Local Consolidative Therapy vs Observation in Limited Metastatic NSCLC


Researchers reported on differences in overall survival for LCT vs maintenance therapy/observation in oligometastatic NSCLC.

Local consolidative therapy (LCT) boosted overall survival (OS) compared with maintenance therapy/observation (MT/O) in patients with oligometastatic (ie, limited) non–small-cell lung cancer (NSCLC), according to research presented at the 2018 American Society for Radiation Oncology (ASTRO) Annual Meeting.

“We previously observed that LCT improves progression-free survival (PFS) in patients with oligometastatic NSCLC after front-line systemic therapy without progression. Here we report the final analysis of this trial, including the mature secondary endpoint of OS,” wrote the study authors, led by Daniel R. Gomez, MD, who is associate medical director, service chief of the Thoracic Section, and associate professor in the Department of Radiation Oncology, Division of Radiation Oncology, at The University of Texas MD Anderson Cancer Center in Houston.

In a multicenter, randomized, controlled phase II trial, researchers evaluated 49 patients with stage IV NSCLC with 3 or fewer metastatic lesions. Additional inclusion criteria were an ECOG performance status of 2 or lower and no progression following front-line systemic therapy. Standard front-line systemic therapy consisted of either 4 or more cycles of platinum doublet therapy or 3 or more months of EGFR or ALK inhibitors for patients with EGFR mutations or ALK rearrangements.

Dr. Gomez and colleagues randomized patients to receive either standard MT/O or LCT. LCT consisted of radiation or surgery to all remaining active sites of disease followed by MT/O. The primary endpoint was PFS. Secondary endpoints included OS, toxicity, and time to appearance of a new lesion.

The investigators previously reported the results of this trial with a median follow-up of 12.4 months, which showed a benefit in PFS. In the current study, the median follow-up was 38.8 months.

A durable PFS benefit, with a median of 14.2 months, was observed in the LCT group (95% CI, 7.4–24.3) vs 4.4 months in the MT/O arm (95% CI, 2.2–8.3; P = .014). This benefit was also observed in LCT patients during extended follow-up. No new grade 3 or higher toxicities were reported.

“To our knowledge, this study represents the first randomized data showing an OS benefit for local ablative therapy in patients with oligometastatic NSCLC that do not progress after front-line systemic therapy,” concluded the researchers. “Ongoing phase II/III trials will assess the effect of LCT in larger populations and with the incorporation of novel therapeutic agents (immunotherapy, targeted therapy).”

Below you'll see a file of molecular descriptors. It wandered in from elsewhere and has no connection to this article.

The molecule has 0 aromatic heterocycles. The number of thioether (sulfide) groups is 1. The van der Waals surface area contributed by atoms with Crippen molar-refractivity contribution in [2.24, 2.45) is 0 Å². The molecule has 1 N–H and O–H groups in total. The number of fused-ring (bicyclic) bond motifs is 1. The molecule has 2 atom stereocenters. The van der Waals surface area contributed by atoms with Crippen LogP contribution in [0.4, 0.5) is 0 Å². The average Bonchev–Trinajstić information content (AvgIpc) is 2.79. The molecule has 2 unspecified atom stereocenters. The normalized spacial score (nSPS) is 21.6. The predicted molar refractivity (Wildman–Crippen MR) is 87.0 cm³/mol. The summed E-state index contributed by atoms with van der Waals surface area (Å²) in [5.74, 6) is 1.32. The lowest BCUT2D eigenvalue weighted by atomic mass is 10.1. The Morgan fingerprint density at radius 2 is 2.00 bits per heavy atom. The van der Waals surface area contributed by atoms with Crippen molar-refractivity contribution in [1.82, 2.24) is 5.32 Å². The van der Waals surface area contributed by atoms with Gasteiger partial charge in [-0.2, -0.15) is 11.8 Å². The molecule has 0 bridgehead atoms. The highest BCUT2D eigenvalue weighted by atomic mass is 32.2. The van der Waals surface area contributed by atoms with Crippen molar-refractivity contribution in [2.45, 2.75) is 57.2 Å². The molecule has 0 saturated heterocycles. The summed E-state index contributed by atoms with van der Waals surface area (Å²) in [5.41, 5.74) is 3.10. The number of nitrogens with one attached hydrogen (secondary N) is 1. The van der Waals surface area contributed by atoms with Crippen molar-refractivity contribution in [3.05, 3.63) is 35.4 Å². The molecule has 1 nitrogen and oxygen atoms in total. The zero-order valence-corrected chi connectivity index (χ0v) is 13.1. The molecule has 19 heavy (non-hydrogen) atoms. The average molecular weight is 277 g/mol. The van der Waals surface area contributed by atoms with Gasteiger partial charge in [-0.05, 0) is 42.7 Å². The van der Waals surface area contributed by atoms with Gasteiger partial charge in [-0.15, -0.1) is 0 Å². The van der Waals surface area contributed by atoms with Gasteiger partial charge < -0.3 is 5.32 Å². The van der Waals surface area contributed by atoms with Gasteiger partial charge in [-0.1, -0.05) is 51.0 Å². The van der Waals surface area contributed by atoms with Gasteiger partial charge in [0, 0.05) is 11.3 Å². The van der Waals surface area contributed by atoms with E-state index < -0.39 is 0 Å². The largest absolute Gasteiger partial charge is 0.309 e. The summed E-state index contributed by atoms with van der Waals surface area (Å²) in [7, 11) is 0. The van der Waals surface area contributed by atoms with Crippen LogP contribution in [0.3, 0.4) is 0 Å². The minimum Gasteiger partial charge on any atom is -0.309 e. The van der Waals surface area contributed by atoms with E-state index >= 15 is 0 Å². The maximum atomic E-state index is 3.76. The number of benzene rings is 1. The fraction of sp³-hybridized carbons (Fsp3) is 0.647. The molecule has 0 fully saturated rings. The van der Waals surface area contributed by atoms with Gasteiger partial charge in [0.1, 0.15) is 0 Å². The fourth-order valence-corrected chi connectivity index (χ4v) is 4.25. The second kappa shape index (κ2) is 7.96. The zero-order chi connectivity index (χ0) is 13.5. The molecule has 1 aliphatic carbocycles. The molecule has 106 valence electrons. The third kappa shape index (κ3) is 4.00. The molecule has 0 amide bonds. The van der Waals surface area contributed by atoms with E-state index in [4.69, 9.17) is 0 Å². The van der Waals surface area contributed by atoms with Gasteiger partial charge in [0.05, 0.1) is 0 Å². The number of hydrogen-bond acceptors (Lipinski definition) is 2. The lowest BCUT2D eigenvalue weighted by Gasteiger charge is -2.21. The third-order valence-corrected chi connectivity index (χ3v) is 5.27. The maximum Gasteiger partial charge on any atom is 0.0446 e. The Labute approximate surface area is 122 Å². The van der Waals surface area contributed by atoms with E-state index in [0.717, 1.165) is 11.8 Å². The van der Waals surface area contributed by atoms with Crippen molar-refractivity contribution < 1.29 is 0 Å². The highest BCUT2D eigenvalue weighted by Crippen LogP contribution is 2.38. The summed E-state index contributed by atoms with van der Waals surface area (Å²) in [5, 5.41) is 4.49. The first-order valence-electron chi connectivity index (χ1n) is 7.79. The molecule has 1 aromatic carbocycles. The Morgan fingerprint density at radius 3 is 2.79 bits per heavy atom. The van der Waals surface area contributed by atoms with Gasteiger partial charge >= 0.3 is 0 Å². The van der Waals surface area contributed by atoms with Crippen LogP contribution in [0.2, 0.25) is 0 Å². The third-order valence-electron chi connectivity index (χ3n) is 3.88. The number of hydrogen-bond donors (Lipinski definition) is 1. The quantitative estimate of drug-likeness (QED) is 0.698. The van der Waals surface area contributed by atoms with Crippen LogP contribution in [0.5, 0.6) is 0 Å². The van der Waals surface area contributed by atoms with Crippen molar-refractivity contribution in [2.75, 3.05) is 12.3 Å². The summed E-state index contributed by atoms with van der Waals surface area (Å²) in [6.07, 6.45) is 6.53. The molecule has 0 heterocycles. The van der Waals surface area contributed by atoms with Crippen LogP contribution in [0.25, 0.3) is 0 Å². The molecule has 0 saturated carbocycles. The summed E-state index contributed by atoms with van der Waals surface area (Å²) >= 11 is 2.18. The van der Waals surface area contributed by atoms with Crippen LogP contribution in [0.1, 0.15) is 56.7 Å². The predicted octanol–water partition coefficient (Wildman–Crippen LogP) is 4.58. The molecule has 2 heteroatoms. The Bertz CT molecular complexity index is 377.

In an interview with Cancer Network, Benjamin Kann, MD, who is a radiation oncologist at Yale Cancer Center in New Haven, Connecticut, commented on the significance of the Gomez et al study and how it compares with other studies.

“This is the first prospective, randomized study to demonstrate that local tumor therapy improves overall survival in patients with limited metastatic-or oligometastatic-non–small-cell lung cancer. Median overall survival was 2 years greater in patients who received local therapy upfront. The study suggests that local therapy should be considered for patients with limited metastatic disease (3 lesions or fewer), whose disease has not progressed following chemotherapy and can be safely treated with radiotherapy and/or surgery,” he said. “Prior studies have shown similar substantial improvements in progression-free survival for this population, though they had not been powered to detect an overall survival benefit. Of note, the results of this study are comparable to those from the simultaneously presented SABR-COMET trial, which hints at improved overall for patients with limited metastatic disease from several primary cancer types (not just lung cancer) who receive local radiotherapy to their lesions.”

Dr. Kann also commented on the future significance of the results. “The study suggests that local therapy should be considered for patients with limited metastatic non–small-cell lung cancer who have not progressed following systemic therapy, and whose disease sites are amenable to radiotherapy and/or surgery. This study should encourage further investigation to determine the effect of local therapy in larger patient sample sizes and in the context of immunotherapy.”

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